If you've read the two previous articles of this series, then you've learned the essentials for utilizing the text replacement approach. In those articles I demonstrated how to implement the approach to substitute the text nodes included into all the <h2> headers of a sample web page with a few simple images.
Regardless of the simplicity of these practical examples, they did show in a nutshell the remarkable potential for using text replacements. They're especially useful when you want or need to use special font types in the heading sections of your web site, and you're looking for a way to expand beyond the ones embedded by default on many modern browsers.
Now that you're hopefully very familiar with utilizing the text replacement approach in your own web pages, let me offer you a quick introduction to the topics that I plan to cover in this last part of the series. This will help you to visualize how this last installment links with the others.
Since in the preceding article I already showed you how to modify the original text replacement application to make it suitable to use with any web page element, in this final chapter I'll incorporate some additional improvements to the application. Specifically, I'm going to provide it with the capacity to check whether or not the browser in which the text replacement process will take place supports images.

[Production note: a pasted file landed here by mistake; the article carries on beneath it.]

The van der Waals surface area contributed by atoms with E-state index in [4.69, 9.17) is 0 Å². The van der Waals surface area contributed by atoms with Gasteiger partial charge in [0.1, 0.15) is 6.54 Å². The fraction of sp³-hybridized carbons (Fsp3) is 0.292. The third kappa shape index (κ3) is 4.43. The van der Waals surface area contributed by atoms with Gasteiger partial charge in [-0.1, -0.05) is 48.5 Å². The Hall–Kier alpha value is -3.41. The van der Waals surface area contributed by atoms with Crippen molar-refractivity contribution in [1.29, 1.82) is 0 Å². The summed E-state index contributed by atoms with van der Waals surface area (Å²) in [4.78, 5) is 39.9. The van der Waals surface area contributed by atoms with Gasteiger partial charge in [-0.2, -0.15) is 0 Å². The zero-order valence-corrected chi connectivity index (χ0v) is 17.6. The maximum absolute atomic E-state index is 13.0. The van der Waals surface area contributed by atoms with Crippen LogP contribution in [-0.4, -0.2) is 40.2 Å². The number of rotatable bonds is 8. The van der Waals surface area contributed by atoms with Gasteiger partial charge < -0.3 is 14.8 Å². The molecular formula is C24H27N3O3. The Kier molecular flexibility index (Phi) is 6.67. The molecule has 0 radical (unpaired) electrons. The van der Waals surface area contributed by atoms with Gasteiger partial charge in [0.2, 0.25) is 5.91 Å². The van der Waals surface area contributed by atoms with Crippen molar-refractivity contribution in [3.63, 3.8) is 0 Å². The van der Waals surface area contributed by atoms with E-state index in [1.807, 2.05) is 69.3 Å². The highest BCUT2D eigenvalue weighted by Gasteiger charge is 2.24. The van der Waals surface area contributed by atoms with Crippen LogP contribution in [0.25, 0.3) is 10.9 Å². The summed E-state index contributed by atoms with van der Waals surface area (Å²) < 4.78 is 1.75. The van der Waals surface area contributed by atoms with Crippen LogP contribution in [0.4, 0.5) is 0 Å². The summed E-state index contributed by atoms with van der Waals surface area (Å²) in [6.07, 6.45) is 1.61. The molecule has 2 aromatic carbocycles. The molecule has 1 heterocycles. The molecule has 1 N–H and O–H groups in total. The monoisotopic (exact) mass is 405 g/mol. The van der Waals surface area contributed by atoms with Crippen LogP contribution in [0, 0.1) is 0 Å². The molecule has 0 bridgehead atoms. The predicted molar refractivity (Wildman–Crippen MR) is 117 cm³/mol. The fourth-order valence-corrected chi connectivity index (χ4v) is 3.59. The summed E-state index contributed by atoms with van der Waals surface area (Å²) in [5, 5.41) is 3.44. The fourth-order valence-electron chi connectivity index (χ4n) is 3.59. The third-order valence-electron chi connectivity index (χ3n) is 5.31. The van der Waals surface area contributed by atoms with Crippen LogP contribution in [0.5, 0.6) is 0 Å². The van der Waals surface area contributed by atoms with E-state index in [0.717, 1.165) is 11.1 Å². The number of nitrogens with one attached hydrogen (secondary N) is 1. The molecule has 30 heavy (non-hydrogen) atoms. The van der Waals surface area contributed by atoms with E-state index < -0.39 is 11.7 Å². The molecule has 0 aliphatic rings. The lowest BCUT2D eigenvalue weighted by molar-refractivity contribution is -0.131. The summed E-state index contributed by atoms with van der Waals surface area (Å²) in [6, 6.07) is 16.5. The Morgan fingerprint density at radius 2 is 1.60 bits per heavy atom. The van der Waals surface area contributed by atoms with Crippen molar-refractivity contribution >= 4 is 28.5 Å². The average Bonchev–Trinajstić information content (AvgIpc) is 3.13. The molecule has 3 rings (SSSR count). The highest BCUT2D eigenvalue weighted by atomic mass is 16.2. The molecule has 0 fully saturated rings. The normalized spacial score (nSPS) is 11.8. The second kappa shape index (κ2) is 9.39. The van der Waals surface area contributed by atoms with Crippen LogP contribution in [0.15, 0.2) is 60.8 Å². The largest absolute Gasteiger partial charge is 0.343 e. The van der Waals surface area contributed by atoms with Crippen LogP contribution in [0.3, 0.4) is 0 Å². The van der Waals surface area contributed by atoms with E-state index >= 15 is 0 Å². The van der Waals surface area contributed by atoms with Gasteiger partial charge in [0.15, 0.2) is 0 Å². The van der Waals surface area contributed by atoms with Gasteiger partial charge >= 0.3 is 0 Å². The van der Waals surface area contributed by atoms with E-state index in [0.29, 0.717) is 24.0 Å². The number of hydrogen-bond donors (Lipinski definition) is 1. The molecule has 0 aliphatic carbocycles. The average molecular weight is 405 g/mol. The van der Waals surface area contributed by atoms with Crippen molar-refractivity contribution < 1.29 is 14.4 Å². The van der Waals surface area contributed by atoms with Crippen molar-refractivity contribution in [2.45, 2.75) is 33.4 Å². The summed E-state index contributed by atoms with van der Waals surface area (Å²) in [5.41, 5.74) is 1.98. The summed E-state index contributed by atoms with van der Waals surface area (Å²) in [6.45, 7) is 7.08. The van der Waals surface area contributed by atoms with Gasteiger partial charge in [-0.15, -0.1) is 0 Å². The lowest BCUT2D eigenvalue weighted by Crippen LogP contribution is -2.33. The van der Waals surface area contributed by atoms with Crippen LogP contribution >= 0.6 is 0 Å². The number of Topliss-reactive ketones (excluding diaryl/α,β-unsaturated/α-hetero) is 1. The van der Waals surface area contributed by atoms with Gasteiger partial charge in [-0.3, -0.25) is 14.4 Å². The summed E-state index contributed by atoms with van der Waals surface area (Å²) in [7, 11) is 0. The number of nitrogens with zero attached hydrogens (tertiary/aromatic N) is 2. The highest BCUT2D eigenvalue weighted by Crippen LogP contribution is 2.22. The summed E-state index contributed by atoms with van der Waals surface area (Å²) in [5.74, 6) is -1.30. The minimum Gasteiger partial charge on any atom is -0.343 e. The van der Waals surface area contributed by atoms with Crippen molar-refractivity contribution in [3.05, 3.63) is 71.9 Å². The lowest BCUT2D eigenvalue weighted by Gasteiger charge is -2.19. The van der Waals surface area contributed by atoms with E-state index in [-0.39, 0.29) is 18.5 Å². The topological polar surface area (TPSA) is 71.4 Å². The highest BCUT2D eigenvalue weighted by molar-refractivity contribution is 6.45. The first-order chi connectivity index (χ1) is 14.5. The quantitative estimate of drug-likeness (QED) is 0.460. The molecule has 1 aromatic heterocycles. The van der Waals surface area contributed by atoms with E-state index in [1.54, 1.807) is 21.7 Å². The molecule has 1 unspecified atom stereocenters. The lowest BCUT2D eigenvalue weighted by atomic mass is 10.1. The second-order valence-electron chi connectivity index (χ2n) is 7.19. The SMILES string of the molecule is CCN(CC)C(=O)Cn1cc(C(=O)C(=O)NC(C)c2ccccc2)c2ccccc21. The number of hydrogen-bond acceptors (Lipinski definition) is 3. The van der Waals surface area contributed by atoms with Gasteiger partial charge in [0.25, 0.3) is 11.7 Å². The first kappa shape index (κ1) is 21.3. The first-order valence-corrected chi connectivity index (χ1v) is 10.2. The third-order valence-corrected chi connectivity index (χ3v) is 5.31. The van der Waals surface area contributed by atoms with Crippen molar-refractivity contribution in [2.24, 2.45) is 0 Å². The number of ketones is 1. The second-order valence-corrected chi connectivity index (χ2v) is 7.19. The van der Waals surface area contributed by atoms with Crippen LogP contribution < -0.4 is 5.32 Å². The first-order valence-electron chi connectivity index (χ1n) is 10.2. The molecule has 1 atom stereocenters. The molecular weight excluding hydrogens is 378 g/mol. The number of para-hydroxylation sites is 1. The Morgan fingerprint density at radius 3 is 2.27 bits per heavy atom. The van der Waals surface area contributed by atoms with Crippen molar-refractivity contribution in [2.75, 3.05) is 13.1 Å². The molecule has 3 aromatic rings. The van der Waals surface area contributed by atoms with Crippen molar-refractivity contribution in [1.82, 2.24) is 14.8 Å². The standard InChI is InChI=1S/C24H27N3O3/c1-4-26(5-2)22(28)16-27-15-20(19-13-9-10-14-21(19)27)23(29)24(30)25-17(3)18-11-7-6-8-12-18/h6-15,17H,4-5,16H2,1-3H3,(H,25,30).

Although this tiny modification may seem insignificant, it will contribute to making the whole text replacement application slightly more robust and professional. Thus, having introduced the subject of this last part of the series, it's time to see how to add image support checking to the text replacement script that you learned in the previous article.
Are you ready to see how this will be achieved? Start reading now!